In this case, the Last Chance Agreement read in part, “non-compliance with the stipulations [of the Last Chance Agreement] will result in your immediate and final termination.” After agreeing to the Last Chance Agreement, the employee allegedly had an unexcused absence from work. The employer then moved to terminate him and did not give him a pre-termination hearing, claiming the Last Chance Agreement rendered the employee “at will,” meaning he could be terminated without just cause and the normal procedural protections that go along with it.

The Court rejected the employer’s claim. The Court recognized public employees have a property interest in their continued employment and must be provided with notice of the charges against them, an explanation of the employer's evidence, and an opportunity to present their side of the story. In reaching its conclusion, the Court examined the Last Chance Agreement and concluded “[it] specifies and modifies what constitutes “just cause” for [] termination, [but] it does not otherwise alter the employment terms of [the employee’s] collective bargaining agreement [and] accordingly, there is no basis on which to conclude that he had become an at-will employee.”

Friday, August 5, 2011

PORAC-endorsed Candidate Wins CalPERS Special Election

According to a press release from CalPERS, Michael Bilbrey is the apparent winner of a special runoff election to fill a vacancy on the 13-member California Public Employees’ Retirement System (CalPERS) Board of Administration.  Mr. Bilbrey was endorsed by the Peace Officers Research Association of California, California Professional Firefighters, California Association of Highway Patrolmen and several other labor organizations.

Tuesday, August 2, 2011

Court of Appeal Upholds Police Officer's Termination Despite Settlement at Skelly Hearing

In Ferguson v. City of Cathedral City (2011, E051039) 2011 WL 2582134, the Fourth District Court of Appeal upheld the termination of a police officer even after he agreed to settle his discipline case for a 160-hour suspension.  The Court’s decision relied on a letter sent by the officer’s attorney declaring the settlement “null and void.”

A Southern California police officer was arrested and charged with soliciting a prostitute. At the officer's Skelly hearing the parties reached a separation agreement under which the officer would serve a 160-hour suspension and waive his right to appeal in exchange for the City rescinding his discharge.

The officer later heard the Department contacted the District Attorney’s office about his criminal case.  As a result, his lawyer sent a letter to the Department, which read in pertinent part, "[d]ue to the departments [sic] efforts to undermine [the officer’s] agreement he now considers the agreement ... null and void.” (emphasis added).  The City interpreted the letter as an unequivocal repudiation of the separation agreement, triggering anticipatory breach.  It then elected to to treat the agreement as void, proceeding with the discipline case and terminating the officer.  The Court upheld the termination, noting the agreement was void once the City’s chose to treat the repudiation as a breach.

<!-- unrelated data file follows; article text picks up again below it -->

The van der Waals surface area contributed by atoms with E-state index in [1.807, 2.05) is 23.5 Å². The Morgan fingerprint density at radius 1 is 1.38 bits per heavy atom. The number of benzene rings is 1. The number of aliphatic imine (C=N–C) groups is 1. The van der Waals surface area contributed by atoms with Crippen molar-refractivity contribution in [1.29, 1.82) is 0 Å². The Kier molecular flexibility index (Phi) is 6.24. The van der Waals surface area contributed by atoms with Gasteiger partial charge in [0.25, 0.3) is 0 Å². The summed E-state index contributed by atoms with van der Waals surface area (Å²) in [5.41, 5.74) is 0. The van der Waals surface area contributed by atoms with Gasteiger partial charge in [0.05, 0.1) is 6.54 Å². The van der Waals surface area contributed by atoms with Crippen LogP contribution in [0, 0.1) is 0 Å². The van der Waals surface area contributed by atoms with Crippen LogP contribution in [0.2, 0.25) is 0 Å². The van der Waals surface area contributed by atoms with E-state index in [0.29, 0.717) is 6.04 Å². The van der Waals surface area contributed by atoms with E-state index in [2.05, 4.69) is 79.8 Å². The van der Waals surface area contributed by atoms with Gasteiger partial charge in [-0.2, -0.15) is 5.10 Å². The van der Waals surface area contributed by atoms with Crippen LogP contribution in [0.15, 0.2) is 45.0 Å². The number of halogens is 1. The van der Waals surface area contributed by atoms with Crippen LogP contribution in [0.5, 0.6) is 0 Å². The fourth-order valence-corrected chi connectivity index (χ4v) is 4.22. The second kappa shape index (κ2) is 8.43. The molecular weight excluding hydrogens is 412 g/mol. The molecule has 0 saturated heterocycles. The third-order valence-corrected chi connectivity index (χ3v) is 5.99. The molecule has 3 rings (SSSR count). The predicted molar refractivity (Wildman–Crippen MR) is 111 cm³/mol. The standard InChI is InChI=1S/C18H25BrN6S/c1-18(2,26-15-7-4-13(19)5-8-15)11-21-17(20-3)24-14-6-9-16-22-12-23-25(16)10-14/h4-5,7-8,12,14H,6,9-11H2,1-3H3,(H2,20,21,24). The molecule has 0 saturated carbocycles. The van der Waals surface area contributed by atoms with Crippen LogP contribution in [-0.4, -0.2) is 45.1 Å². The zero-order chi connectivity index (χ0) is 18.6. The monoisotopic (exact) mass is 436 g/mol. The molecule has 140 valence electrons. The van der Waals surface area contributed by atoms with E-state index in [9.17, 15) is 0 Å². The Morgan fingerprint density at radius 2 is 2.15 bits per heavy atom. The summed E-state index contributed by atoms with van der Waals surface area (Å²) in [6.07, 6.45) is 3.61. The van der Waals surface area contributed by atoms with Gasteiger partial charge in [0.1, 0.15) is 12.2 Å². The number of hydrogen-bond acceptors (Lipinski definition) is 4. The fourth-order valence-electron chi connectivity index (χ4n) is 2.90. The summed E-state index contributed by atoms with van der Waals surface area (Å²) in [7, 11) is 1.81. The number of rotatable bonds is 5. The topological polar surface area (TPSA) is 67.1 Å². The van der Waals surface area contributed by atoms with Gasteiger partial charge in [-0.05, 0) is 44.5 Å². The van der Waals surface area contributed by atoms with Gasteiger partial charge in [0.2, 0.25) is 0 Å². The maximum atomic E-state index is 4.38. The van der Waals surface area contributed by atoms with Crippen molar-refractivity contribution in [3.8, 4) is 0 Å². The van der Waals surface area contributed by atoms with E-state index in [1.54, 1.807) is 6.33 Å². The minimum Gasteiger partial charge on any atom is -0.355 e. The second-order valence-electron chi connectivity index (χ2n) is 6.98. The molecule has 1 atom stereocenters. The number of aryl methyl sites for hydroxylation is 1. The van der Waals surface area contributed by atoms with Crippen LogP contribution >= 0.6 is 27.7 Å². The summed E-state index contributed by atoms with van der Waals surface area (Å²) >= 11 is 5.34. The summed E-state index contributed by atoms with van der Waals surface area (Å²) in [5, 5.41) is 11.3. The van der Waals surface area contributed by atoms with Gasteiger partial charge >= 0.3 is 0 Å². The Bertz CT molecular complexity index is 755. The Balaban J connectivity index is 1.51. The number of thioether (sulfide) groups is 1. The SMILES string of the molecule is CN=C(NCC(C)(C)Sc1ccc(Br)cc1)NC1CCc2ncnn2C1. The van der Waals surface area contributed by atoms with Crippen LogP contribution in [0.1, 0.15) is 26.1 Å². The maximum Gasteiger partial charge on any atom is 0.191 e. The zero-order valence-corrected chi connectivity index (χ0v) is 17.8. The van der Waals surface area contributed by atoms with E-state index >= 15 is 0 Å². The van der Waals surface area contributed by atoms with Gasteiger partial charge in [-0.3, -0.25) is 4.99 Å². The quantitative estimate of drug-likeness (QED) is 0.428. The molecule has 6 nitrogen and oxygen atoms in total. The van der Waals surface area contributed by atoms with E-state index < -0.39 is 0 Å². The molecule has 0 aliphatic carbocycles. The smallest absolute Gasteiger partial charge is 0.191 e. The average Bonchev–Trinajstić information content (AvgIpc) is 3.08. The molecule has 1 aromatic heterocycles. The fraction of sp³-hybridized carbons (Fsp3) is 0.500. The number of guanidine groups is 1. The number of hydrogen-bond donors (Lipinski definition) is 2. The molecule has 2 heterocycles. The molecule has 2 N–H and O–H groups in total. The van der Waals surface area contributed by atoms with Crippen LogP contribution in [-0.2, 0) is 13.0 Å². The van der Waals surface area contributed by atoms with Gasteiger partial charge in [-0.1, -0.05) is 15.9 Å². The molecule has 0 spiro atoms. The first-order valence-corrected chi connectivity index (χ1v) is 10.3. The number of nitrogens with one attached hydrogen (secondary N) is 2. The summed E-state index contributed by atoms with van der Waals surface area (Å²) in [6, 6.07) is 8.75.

While the decision upholds a severe penalty for the officer, the case has a limited impact on other officers as it does not appear the officer effectively withdrew his repudiation of the settlement agreement despite the opportunity to do so.  According the fact recitation in the appellate decision, the City appears to have waited more than two weeks to elect to treat the repudiation as a breach.  Likewise, the decision alludes to attempts by appellate counsel to characterize a letter sent two years after the "null and void" letter as a withdrawal of the repudiation.

While the Court rejected the officer’s “11th-hour argument” due to the lack of a record below, had the record been developed or had the officer withdrawn the repudiation before the City responded, the legal issue would be much different.  It is well established "that repudiation of a contract may be nullified by withdrawal of the repudiation before the injured party has changed his position in reliance thereon."  (Pichignau v. City of Paris (1968) 264 Cal.App.2d 138, 141.)  As a result, had the officer withdrawn the repudiation early enough in the process, perhaps even after learning of City's plan to terminate him, the outcome of the case would likely have turned on whether the City had relied on the repudiation to its detriment, a much more fact-intensive and individualized inquiry.